Posts tagged: COVID-19

Is Social Distancing Big Brother?

Many conservatives and libertarians are complaining that our practice social distancing is objectionable because it is a form of government control. I’ve not been too sympathetic to this line of criticism because I think the vast majority of social distancing is voluntary, with little by way of threats of government coercion. I engage in social distancing because I think it protects me and my family, that it is my duty to my fellow citizens, and, frankly, because I’m afraid of being reprimanded by other people for violations. I’m not so worried about the police, going to jail, or being fined. I bet most people in the country feel similarly.

Social distancing is not primarily the result of government power. Instead, high-status persons are functioning as trendsetters in establishing new social norms, like hand-washing. Some people feel more constrained by those new norms than others, but that is not primarily because of government action. Instead, social distancing is a largely  spontaneous order of social norms, which do indeed restrict freedom, but not in a big brother kind of way

Here’s something odd about these complaints. Conservatives and libertarians traditionally argue that many public goods can be provided through ostracism and social norms. Government coercion isn’t required. But our present predicament is that people are providing a public good (safety from the virus) through ostracism and social norms, by and large. Yet conservatives and libertarians are complaining about this state of affairs rather than lauding it. I’m delighted because social distancing is coming from people’s own hearts and self-interest, and not through violence. People are mostly doing the right thing for the right reasons.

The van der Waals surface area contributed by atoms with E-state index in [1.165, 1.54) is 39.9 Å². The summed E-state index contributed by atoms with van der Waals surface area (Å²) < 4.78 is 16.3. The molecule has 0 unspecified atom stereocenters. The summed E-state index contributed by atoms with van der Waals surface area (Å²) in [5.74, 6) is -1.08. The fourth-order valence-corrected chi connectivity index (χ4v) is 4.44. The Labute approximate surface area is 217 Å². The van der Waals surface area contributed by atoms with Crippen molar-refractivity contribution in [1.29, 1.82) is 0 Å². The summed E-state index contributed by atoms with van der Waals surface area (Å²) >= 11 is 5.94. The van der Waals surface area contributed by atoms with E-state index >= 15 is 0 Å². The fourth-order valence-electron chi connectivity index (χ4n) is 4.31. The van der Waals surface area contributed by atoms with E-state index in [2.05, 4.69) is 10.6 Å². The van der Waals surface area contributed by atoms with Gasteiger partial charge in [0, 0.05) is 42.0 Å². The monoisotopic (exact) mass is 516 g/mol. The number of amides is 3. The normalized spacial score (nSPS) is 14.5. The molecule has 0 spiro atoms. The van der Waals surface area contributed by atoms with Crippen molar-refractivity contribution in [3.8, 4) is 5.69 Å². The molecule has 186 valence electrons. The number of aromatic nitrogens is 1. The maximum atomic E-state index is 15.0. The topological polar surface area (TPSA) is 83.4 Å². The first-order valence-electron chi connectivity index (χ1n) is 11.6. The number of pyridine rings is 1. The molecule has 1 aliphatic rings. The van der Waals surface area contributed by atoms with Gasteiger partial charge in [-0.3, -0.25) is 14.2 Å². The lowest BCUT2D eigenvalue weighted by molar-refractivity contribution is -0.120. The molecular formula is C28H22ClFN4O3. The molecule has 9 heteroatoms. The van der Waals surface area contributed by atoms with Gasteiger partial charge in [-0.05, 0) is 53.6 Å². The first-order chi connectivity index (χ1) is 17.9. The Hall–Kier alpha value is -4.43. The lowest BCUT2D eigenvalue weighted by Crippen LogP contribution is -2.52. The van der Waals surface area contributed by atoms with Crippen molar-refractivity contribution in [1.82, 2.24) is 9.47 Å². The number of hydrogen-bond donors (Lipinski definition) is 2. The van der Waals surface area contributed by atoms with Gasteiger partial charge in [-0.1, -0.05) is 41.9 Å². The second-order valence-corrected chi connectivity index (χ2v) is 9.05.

This suggests that we might be able to provide lots of other public goods through social norms. Cool! Why aren’t we hearing more about this?

My guess is that conservatives and libertarians are focused on the economic costs of social distancing, which are gigantic. I get that. I’m feeling it. My wife has been furloughed, I’ve lost thousands of dollars because of speaking honoraria that aren’t coming my way. We’re fine, and blessed to have what we have, but it is unfortunate and difficult all the same.

People are also understandably upset about the fact that we’re making big social decisions based on bad data and worse models. If conservatives and libertarians were simply upset that we’re being told things that aren’t true, then I would completely sympathize. But the truth is that we have bad models and bad data in large part because there are so many unknowns, such that the degree of social distancing we’re adopting may well be reasons. And, as I’ve said here before, it’s really hard to know how to make these trade-offs, and so people are defaulting to extremely risk-averse behaviors. I don’t see why that reaction is especially less reasonable than alternative plans of action. As a result, the spontaneous order of social distancing is a reasonable, moral, and local reaction to the virus. It is not a matter of mere top-down planning.